Chris Freeman, one of the great scholars of the economics of science and technology, has died. Read the remembrances of colleagues, students and readers here.  Luc Soete’s, for example, writes: Over those fifty or so last years Chris influenced thousands of researchers, policy makers and students across the world in the fields of science and public policy, research and development measurement, the history of social science studies, Schumpeterian and evolutionary economics, research evaluation, innovation management, technology and innovation policy as well as in making both macro- and micro-economics, international trade and economic history more aware of the central role of technological, institutional and social change. Funnily enough, he did so, not by using Information and Communication Technologies, which he had studied so much, but through personal contact, through being available to all without any exclusion and through his openness to alternative views and ideas. Obituaries. A list of all his publication is here.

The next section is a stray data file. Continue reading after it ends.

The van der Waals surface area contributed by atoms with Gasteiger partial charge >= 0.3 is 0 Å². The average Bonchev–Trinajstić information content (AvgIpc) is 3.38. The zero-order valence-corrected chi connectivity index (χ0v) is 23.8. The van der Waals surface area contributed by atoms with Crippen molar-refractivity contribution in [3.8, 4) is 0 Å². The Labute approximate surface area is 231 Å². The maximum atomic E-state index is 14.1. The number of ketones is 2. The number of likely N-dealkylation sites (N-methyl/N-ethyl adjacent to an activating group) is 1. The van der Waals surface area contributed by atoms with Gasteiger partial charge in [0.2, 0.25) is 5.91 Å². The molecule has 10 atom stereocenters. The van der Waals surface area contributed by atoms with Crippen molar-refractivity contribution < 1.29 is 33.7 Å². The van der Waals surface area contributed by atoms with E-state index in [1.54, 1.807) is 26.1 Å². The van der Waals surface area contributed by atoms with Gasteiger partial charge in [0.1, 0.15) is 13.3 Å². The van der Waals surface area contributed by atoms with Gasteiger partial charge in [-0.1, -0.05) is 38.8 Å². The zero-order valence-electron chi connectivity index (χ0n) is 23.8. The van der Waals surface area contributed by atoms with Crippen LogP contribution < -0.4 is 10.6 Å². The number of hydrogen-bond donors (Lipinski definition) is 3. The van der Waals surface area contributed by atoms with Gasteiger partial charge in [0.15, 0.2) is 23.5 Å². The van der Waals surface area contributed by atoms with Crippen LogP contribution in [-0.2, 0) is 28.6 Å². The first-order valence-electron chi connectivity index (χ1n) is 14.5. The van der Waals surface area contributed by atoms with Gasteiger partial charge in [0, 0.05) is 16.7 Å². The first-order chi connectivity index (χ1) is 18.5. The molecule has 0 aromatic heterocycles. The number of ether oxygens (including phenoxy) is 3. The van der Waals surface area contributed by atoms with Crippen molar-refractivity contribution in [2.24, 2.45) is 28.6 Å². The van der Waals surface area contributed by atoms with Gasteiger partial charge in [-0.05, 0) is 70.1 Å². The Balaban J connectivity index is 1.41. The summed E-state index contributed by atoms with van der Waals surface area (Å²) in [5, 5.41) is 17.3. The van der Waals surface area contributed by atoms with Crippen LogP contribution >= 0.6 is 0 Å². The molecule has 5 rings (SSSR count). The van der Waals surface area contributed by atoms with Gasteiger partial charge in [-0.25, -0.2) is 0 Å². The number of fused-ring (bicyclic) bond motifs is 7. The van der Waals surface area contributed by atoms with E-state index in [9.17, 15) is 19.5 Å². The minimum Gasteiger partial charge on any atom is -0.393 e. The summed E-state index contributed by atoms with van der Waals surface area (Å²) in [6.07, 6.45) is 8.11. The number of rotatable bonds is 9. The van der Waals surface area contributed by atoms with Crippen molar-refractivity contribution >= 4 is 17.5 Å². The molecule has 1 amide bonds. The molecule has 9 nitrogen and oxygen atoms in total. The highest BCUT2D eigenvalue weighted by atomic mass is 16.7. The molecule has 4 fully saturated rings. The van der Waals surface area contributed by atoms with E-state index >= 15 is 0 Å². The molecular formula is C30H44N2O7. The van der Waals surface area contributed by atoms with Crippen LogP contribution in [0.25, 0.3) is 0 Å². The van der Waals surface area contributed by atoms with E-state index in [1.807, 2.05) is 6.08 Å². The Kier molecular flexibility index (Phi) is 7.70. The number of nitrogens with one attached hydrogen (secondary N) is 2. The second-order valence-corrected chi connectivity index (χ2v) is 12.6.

• July 17, 2010

    Edge.org published a stimulating interview with W. Brian Arthur on his new book, The Nature of Technology. After autobiographical comments that may not interest all readers, Arthur gives an overview how the economy evolves as a consequence of postiive and negative feedback mechanism. He then moves on to this idea of technological innovations.  Students of history of technology will not find that Arthur’s theory is particular novel. (To get a sense, the great historian Payson Abbot Usher has conceptualized technological change in 1929/1945, read the review essay of A History of Mechanical Invention on Eh.net.) Arthur, consisent with the theory of innovation that sees them as recombining elements in new ways, marries old ideas with novel ones that come out of complexity theory. For a recent overview paper of the best ideas for studying relationship between technological and industrial evolution, read Murmann and Frenken.

  • June 5, 2010

    The full program of the Schumpeter Society Meeting in Aalborg, Denkmark is now posted.

    Update June 22: Full papers of conferene are available here.
    Photos from the Conference are now up.    Gallery 1    Gallery 2

  • May 2, 2010

    Agnus Maddison died. What economic historian has not relied on his historical GDP time series? Read the informative obituary in the Economist.